Just like international cricket’s newest format, I too will attempt to keep my preview short and full of action.
The defending champs start out the second edition of the T20 World Cup as overwhelming favourites by a good distance. No total will be big enough for India’s star studded batting line up and this in turn is likely to put enormous amount of pressure on opposing teams to set huge scores against them which could lead to their own downfall.
If one were to be extremely critical I believe India’s weak link will be their bowling but their power packed batting line up should more than make up for any short comings in their bowling department.
I firmly believe that T20 is a batsman’s game and more importantly it is a format in which teams that have players who can clear the boundary on a regular basis will most likely be the team that will triumph at the end of the day. In this context, unlike any other team in the competition India have as many as seven batters in their line up who could clear the boundary with ease, consistently and that might be the difference between them and the rest of the teams in the competition.
It would be apt to call the South Africans the form side of the tournament given that they have been consistent and done very well in all formats of the game in the last 12 to 18 months.
However, their inability to win a major World tournament thus far is likely to continue to haunt them this time around as well.
With the retirement of Adam Gilchrist and Mathew Hayden the Australians are certainly not the side that they were back in 2007.
However, Australia being Australia one should never make the mistake of underestimating them.
Their chances in this tournament will depend greatly on the performance of their batters and if their batting clicks they have the bowling prowess to get them home.
They haven’t played too much international cricket of late but they still have the talent to challenge the very best one their day.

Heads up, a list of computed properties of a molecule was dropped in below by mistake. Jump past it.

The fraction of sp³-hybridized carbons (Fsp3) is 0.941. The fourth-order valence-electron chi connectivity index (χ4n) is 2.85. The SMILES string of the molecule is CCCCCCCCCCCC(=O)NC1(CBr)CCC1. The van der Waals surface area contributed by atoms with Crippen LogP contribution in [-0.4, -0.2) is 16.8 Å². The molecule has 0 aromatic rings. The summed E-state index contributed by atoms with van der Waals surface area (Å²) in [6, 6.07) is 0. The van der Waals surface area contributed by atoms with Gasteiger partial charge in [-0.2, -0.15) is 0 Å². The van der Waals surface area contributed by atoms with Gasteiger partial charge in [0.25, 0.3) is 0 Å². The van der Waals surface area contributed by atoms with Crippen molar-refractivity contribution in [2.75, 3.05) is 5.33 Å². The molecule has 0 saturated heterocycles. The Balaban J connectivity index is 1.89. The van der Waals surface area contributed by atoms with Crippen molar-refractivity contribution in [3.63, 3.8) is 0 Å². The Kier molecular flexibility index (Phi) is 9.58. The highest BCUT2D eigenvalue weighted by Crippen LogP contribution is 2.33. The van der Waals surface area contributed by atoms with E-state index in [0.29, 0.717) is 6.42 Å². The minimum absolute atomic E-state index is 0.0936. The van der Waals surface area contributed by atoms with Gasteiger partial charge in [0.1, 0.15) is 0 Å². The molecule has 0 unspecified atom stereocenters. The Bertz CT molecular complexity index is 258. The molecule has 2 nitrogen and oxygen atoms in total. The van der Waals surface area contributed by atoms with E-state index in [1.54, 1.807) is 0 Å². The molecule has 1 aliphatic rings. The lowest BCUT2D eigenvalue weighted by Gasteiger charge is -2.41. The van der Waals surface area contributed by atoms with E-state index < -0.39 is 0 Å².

Shahid Afridi has had a miserable run with the bat for some time now and if could some how find some form there is no doubt that it will make Pakistan’s efforts of repeating their performance of the last T20 World Cup that much more easier and perhaps might even help them go a step further.
A decent side but certainly lacks penetration in the bowling department.
Skipper Daniel Vettori had an indifferent IPL second season and much will depend on him to shoulder the bowling responsibilities for the Kiwis.
Despite playing at home, I can’t see England going too far in the competition. They are a decent side but in my opinion lacks the ‘X’ factor to go the distance. They will no doubt miss the services of ace all rounder Andrew Flintoff.
Their progress in the tournament will depend a lot on which West Indian team turns up on the day.
They come into the T20 World Cup with a new players kit and a new skipper but at the same time with familiar problems that have plagued their performance in the shorter formats of the game for the past 24 months or so.
Despite having probably the most potent bowling attack of all teams in the competition it’s the Lankan batting that will be of major concern to them. Jayasuriya had a very ordinary IPL and as always Sri Lanka’s ability to post a decent score on the board will depend greatly on the veteran and if they do manage to post a decent score they have so many bowling match winners in their ranks that can get them with ease.
A very dangerous side particularly in this format of the game. However consistency has been their problem and while I wouldn’t be surprised if they spoil the party for a few top sides, I can’t see Bangladesh going too far in the tournament.
T20 cricket is almost impossible to predict. However, at least on paper I can’t see any team challenging India this time around as well.
Incredibleshoaib is editor of
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